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My letter to Coach Pitino

Dear Coach Pitino,

It seems only a short time ago then U.K. Athletic Director C.M. Newton convinced a guy from New York to pack up his family, leave the big city lights and head to the Bluegrass. This was nothing short of a miracle.

I will always feel we needed you a lot more than you needed us. You made a team out of a bunch of Kentucky boys who during off season preferred to hunt and fish instead of working on skills.  You made us hang on every word you spoke.  You gave us hope.

You made the Kentucky boys believe in themselves. They grew not only as a team but individuals. With the addition of another NewYorker, Jamal Mashburn you gave us one of the most unforgettable teams to ever wear the Kentucky blue.

I still want to know …. why did you not guard the inbound pass? That is a question for another day or until the tournament rolls around and I have to watch it over and over.

I will always remember the confetti falling on you and Joann as you celebrated the 1996 National Championship at the Meadowlands. I sometimes watch the replay and it still feels good. You made Kentucky relevant again and vowed to make us forget the cover of Sports Illustrated.  I will always be thankful to you for that.

I was hurt when you left for Boston. I understood that some opportunities come along once and this was your dream job. You had to go but you also made sure you left us in good hands by handpicking your replacement.

Kentucky basketball continued to be successful. Your career however was not. It became evident you were not meant to be an NBA coach, the college game was where you thrived.

I cursed at the television screen as the Papa John plane landed at Stanford field in Louisville. I found it hard to believe that you would do this to Kentucky fans. I recall waking up the next morning hoping it was a nightmare. I felt betrayed. Had you chosen to coach at any other school it would not have been a problem. I drew the line that day, I would never support you again. I had never cheered for U of L and this made my dislike only deeper.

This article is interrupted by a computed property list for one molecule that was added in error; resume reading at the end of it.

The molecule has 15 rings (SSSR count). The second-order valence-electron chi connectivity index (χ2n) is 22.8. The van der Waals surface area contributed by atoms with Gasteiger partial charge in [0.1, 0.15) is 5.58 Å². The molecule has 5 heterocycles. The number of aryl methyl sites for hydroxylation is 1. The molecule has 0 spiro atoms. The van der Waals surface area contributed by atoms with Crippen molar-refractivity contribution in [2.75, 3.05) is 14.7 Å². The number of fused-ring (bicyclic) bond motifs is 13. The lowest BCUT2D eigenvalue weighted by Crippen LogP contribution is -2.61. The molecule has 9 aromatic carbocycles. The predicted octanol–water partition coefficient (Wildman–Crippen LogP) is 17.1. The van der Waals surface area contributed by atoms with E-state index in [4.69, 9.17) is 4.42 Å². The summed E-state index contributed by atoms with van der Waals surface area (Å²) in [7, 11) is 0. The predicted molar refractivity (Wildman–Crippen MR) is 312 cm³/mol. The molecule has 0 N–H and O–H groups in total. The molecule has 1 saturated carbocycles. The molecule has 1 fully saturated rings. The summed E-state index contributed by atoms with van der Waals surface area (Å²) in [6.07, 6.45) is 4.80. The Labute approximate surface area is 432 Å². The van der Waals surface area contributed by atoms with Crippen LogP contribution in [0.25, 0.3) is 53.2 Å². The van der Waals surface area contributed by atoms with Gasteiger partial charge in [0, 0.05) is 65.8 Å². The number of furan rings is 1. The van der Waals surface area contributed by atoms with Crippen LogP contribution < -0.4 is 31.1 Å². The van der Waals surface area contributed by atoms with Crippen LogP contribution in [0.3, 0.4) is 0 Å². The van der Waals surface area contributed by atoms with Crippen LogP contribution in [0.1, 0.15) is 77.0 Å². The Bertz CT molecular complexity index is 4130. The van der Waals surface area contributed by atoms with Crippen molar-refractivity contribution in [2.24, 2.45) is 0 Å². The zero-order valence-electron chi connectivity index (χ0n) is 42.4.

I had no doubt you would be successful at Louisville and you were. I had to sit back and watch as you built a tradition all the while the CATS were taking huge strides in the opposite direction.

As your years at Louisville progressed you appeared to somewhat lose your “fire.” You did not “push buttons” like you once had and almost seemed to become complacent. Then…another Italian took over the reigns of a sinking Kentucky program.

Calipari caused your passion to return. You would not be referred to as the ‘little brother” again. The game was on. The rest is history that ended today.

I don’t like to dwell on what has happened to the U of L program over the past few years. They are not my team. I have watched you age dramatically with every scandal and today I watched as your face told the story. It is over.

My heart goes out to the guys from Kentucky that call you “coach.” I have had endless conversation about you with Cameron. He loves and respects you. I hurt for those guys today as I know they are hurting for you. This is not the way your coaching career should be ending.

I apologize to those who describe this as “the best day of their life,” for their lives must be shallow. If you thrive off the pain of others you probably need to reevaluate your priorities. Always remember: when the mighty fall, they fall hard as this will also apply to them one day.

I hope one day when I sit in Rupp and look at the retired jerseys I will be able to recall the good days with you Coach P. I fear for the immediate future my memory will be of you supposedly flipping the “bird” to the fans who once adored you. It is said that time heals all wounds, we will see.

I hope you walk away and don’t fight this. It is time for a new beginning at U of L and this time it doesn’t include a Pitino.

I wish you the best. I am sure we will see you on the big screen.

Goodbye….and farewell.





  1. Well said and much respect to Tina Cox!

  2. Tina Cox says:

    Thank you so much 🙂

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